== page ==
Clément Imbert

Affiliated Professor
Assistant Professor of Economics University of Warwick

Clément Imbert is an Assistant Professor of Economics at the University of Warwick. His research focuses on governance and labor markets, specifically on the implementation and labor market effects of social programs. Clément holds a Ph.D. from the Paris School of Economics.

Featured Affiliate Interview

With my colleague in Warwick, Roland Rathelot (University of Warwick; J-PAL affiliate), I am starting a project to evaluate a large training and placement program funded by India’s Ministry of Rural Development. It is a hot topic: many countries are concerned with getting their rural workforce into urban jobs, and development economists are increasingly interested in the match between employers and workers.

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What got you interested in development economics?

Esther Duflo (MIT; Director, J-PAL; IPA affiliate) was teaching development economics in my master’s program at the Paris School of Economics. At that point, my interest was in labor markets and social programs in developed countries. I was looking for a research assistant position the year after, and she offered me work with her, Abhijit Banerjee (MIT; Director, J-PAL; IPA affiliate), Daniel Keniston (Yale; J-PAL affiliate) and Nina Singh (Central Bureau of Investigation) on the project with the Rajasthan police. I felt I was not qualified for the job: I had never been to a developing country before, nor to a police station! I accepted, and haven’t regretted it since.

What is one current research project that you're particularly excited about?

With my colleague in Warwick, Roland Rathelot (University of Warwick; J-PAL affiliate), I am starting a project to evaluate a large training and placement program funded by India’s Ministry of Rural Development. It is a hot topic: many countries are concerned with getting their rural workforce into urban jobs, and development economists are increasingly interested in the match between employers and workers. It is also exciting for me personally: I have been working on labor markets in India for a while, and done some randomized evaluations there too, but it is the first time I am doing one focused on a labor market intervention.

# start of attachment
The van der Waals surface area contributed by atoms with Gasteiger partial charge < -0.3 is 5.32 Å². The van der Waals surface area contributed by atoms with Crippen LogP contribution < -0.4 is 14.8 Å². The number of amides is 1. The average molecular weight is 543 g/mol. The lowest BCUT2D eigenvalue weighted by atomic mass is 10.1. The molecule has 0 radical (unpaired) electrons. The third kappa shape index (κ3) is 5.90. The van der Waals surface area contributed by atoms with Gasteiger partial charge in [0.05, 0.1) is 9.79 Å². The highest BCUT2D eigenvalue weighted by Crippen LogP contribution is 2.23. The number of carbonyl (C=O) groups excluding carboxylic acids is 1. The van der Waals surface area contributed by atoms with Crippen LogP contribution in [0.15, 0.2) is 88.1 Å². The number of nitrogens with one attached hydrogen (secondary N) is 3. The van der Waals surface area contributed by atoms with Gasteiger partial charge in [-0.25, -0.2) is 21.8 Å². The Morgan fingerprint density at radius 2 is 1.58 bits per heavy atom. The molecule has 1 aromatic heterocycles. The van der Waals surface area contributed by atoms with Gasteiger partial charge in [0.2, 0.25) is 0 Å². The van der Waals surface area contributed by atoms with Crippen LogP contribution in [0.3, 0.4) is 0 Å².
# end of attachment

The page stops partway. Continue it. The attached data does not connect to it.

What is your "dream evaluation"? (It doesn't have to be feasible!)

I wrote two papers with John Papp (Princeton; IPA affiliate) on the equilibrium effects of a large workfare program, India’s National Rural Employment Guarantee Scheme (NREGS). The first paper shows that the program increases local wages. Since it is based on the roll-out of the NREGS, which is not random, it was difficult to convince referees that the effects were real. A couple of recent randomized evaluations have since confirmed our results. The second paper estimates the spatial spillover effects of the program on rural to urban migration and urban labor markets across the country. The corresponding evaluation has not yet been run.

Any other story/news you'd like to share with us, or hope for ongoing or future scale-ups with partners?

We have now completed the project in Bihar, and showed that a reform of the fund flow which replaces middlemen with a computerized system can substantially cut down corruption. But while the intervention was going on, there was substantial push back from the administration, partly because it was a new system, partly because it reduced opportunities for stealing, so the state government decided to end the evaluation. The central government however, who bears the cost of the program and is very concerned about fund leakages, later instituted the reform nationally, and extended it to other programs.